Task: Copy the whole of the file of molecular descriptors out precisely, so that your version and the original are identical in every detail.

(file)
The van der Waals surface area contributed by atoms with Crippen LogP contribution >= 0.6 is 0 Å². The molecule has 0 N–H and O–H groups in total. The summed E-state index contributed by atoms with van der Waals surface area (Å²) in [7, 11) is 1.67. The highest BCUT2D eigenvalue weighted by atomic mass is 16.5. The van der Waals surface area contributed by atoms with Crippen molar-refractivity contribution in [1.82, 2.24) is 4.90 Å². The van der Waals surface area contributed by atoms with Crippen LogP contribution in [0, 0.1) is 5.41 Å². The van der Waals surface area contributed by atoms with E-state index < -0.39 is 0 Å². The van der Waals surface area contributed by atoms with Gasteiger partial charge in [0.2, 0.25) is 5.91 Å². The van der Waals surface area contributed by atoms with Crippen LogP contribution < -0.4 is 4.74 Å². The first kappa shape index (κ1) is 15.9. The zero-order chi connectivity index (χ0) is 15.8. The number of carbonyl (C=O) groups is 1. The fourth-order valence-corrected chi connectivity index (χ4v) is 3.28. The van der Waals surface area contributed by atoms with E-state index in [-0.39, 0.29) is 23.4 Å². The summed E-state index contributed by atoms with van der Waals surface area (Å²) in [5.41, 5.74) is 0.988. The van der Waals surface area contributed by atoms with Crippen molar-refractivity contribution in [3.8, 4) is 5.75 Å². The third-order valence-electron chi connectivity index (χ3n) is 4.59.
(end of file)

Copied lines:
The van der Waals surface area contributed by atoms with Crippen LogP contribution >= 0.6 is 0 Å². The molecule has 0 N–H and O–H groups in total. The summed E-state index contributed by atoms with van der Waals surface area (Å²) in [7, 11) is 1.67. The highest BCUT2D eigenvalue weighted by atomic mass is 16.5. The van der Waals surface area contributed by atoms with Crippen molar-refractivity contribution in [1.82, 2.24) is 4.90 Å². The van der Waals surface area contributed by atoms with Crippen LogP contribution in [0, 0.1) is 5.41 Å². The van der Waals surface area contributed by atoms with E-state index < -0.39 is 0 Å². The van der Waals surface area contributed by atoms with Gasteiger partial charge in [0.2, 0.25) is 5.91 Å². The van der Waals surface area contributed by atoms with Crippen LogP contribution < -0.4 is 4.74 Å². The first kappa shape index (κ1) is 15.9. The zero-order chi connectivity index (χ0) is 15.8. The number of carbonyl (C=O) groups is 1. The fourth-order valence-corrected chi connectivity index (χ4v) is 3.28. The van der Waals surface area contributed by atoms with E-state index in [-0.39, 0.29) is 23.4 Å². The summed E-state index contributed by atoms with van der Waals surface area (Å²) in [5.41, 5.74) is 0.988. The van der Waals surface area contributed by atoms with Crippen molar-refractivity contribution in [3.8, 4) is 5.75 Å². The third-order valence-electron chi connectivity index (χ3n) is 4.59.